Been reading the catalog of a 1979 show at the Guggenheim Museum called The Planar Dimension. The essay by Margit Rowell can only be described as lucid and enlightening. Her discussion of Picasso’s constructions is brilliant, and the essay in its entirety is essential for anyone interested in the problems of relief painting. The concluding sentence of the essay summarizes the important idea of the entire show and catalog: “It is worth considering that the assertion of open space which characterizes much twentieth century art came about through the extension of two-dimensional surfaces, or a pictorial spatial concept, into actual space.” That pretty well summarizes something that a lot of painters find difficult to accept, namely that painting is not restricted to colored pigment pushed over a surface. Stella evidently learned a lot from this show, visible in his work. Some of the artists included, such as László Peri, Antoine Pevsner and Vilhelm Lundstrøm, are clearly precursors, and it is surprising and illuminating to put them in relation to Stella, since they are generally not names to conjure with. Peri made reliefs in cast concrete,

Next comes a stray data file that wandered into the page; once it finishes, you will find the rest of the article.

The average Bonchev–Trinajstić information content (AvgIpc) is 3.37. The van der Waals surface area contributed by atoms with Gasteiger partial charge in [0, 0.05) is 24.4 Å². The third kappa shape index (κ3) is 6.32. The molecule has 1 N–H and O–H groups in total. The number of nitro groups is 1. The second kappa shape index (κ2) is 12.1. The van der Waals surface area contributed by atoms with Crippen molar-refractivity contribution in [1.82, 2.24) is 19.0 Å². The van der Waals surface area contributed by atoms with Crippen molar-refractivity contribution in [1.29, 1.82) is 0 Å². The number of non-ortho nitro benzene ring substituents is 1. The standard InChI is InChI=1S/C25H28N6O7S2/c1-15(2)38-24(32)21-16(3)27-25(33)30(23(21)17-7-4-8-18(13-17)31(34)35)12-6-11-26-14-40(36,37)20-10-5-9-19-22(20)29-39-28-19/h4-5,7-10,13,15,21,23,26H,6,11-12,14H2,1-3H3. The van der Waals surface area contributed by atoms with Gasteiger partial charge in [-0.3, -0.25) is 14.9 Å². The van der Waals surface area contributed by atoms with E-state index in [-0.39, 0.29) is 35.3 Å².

of which these are two examples. They mix illusionism with cut out shapes and
impressions into the concrete, a kind of relief. They are also polychrome. Lundstrøm’s work resembles nothing so much as Stella’s Cones and Pillars in the way it mixes tactile paint with metal forms, the more interesting the comparison in that it is so clearly unresolved, experimental, small and has suffered over time.
But it’s the comparison with Pevsner that gives me a shock. Pevsner and Gabo represent a position that seems definitively obsolete today. I remember years ago hearing Jeff Wall ridicule Gabo, who he described as MORMA—middle of the road modern art. This piece by Pevsner is called Bust, so the two large circles might be breasts, but if it is reversed, a
mistake that often happens, it looks very clearly like a face or head.
Materials like celluloid and painted metal are right in Stella’s ballpark, as are the circular holes, but the figurative aspect is truly uncanny. There’s more to learn from Rowell’s catalog, which I will revisit.